WARNING: Building domes can be very addictive…Building a dome may be one of humankind’s earliest D.I.Y. projects. Dome shelters, framed with the curved tusks of mastodon are among the oldest structures unearthed by archaeologists. Wigwams and yurts provided strong, lightweight and mobile shelter for nomadic people. In modern times, architects and designers like R. Buckminster Fuller have used the dome to erect huge enclosed spaces like stadiums and observatories with a minimum of materials.
I have always been intrigued with domes and I decided to take a swing at building some of my own. Unfortunately, mastodon tusks are in short supply these days, so I set about looking for alternative materials. I started with some scale models and smaller domes made from wood, but then set upon the perfect material- scrap electrical conduit. I was working on the renovation of a large commercial building one summer and being a habitual dumpster-diver, I discovered that the electricians were chucking a fair amount of old conduit. I started asking around to other electrical contractors I knew, and they all had dumpsters full of conduit scraps.
I discovered online that there are a lot of people out there making these types of domes. Who knew? Apparently domes made of 3/4” conduit or pvc pipe are the shelters of choice at the annual Burning Man festival out in the Nevada desert. Domes that enclose a curved space using straight struts are called “Geodesic” domes. They are made up of triangles, and the more triangles you add, the smoother the curved shape becomes. In dome building, this is referred to as the “frequency” of the dome. The math of dome-building can get pretty cosmic, but you don’t need to be Neil DeGrasse Tyson to grasp the basics.
There are several websites and forums out there that document dome projects, but the one I like the best is desertdomes.com. It has a really handy dome calculator that you can use to figure out the lengths of your struts for domes of different frequencies. I started with a simple 2 frequency dome. Desert Domes is an older website, but the calculator and tips are still great. You can also find a really great 70’s hippy-era book on domes called (surprise!) Domebook by Lloyd Kahn out there as a free pdf, if you hunt around the dark corners of the web a bit.
Anyway, the beauty of using conduit is that you can easily flatten the ends and drill them with hand tools to make bolt-together connections. Having a bench vice and a drill press make it super easy, but you can just as easily go caveman and hammer the ends flat and use a hand drill. Precision is not critical, but you need to get all of the center-to-center dimensions of the holes pretty close or bolting the dome together becomes a real wrestling match. Assembly is do-able for one person, but it will go together in a snap with an extra set of hands.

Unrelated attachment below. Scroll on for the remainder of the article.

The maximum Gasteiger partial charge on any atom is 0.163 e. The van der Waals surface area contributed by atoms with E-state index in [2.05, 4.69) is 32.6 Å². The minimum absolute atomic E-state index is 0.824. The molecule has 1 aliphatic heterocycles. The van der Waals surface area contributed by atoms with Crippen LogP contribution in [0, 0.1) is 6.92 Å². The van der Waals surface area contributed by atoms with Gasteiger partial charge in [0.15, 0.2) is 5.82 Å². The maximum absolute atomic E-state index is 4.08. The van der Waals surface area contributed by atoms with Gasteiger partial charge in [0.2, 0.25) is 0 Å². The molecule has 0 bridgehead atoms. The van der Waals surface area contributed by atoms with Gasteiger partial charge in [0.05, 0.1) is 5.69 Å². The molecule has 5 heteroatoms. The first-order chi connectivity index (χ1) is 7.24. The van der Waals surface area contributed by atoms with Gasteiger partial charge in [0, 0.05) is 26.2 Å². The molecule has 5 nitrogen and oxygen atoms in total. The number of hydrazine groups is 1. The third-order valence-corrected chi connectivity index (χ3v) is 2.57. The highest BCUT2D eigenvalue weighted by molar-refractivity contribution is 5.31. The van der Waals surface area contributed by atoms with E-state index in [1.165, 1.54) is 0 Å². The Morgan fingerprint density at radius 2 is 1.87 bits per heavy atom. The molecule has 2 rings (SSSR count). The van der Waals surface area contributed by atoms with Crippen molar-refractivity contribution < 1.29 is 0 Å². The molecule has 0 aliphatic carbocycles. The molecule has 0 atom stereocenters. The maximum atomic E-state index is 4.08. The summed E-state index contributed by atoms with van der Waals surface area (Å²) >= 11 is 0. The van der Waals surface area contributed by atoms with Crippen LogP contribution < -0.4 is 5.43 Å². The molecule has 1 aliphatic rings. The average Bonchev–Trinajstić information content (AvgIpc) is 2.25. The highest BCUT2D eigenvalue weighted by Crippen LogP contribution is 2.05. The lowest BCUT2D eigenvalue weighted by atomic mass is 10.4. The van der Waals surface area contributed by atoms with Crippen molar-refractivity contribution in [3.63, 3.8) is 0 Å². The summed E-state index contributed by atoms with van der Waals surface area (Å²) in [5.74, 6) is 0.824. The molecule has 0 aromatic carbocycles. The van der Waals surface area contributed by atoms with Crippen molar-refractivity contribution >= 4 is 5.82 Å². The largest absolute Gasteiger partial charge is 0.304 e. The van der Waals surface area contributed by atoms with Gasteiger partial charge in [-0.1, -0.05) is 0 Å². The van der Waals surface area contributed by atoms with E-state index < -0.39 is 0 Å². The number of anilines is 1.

When it comes to covering the dome, you want to use the heaviest and clearest plastic you can afford. Greenhouse plastic is great, but frankly you can do pretty well with a roll of 6 mil construction plastic. It may not last as many years, but the price is right and it takes the abuse from winter winds really well. Since you are covering a spherical object with a flat sheet of plastic, you will have to form pleats or gussets to make it conform properly. It has been my goal for years to actually sew a soccer ball-like plastic cover, but I haven’t tackled that quite yet.
The great thing about a dome as opposed to a hoop house is their strength and aerodynamic shape that resists very high winds, and it’s inherent air flow that makes it easy to heat and cool. On a sunny day in the depths of winter, it can hit 80º F in the dome, when it is 5º F outside. Conversely, you can roll up the sides on a hot summer day and it does not hold heat like a hoop house.
We typically use small inner hoop covers made of concrete reinforcing wire in the really cold parts of the winter and cover the raised beds at night with old blankets from Goodwill. With no extra heating we can easily grow spinach, kale and other leafy greens all the way through the coldest winters here in zone 5!
Dome greenhouses may not be as easy to throw together as a hoophouse, but I guarantee, it is worth the effort. Our dome greenhouse has survived high winds that have ripped apart our neighbors high dollar hoophouse, and I built it for a tiny fraction of the price. A smaller backyard dome can be a great way to extend your growing season, as well as being a wonderful teaching tool for kids and a fun conversation piece.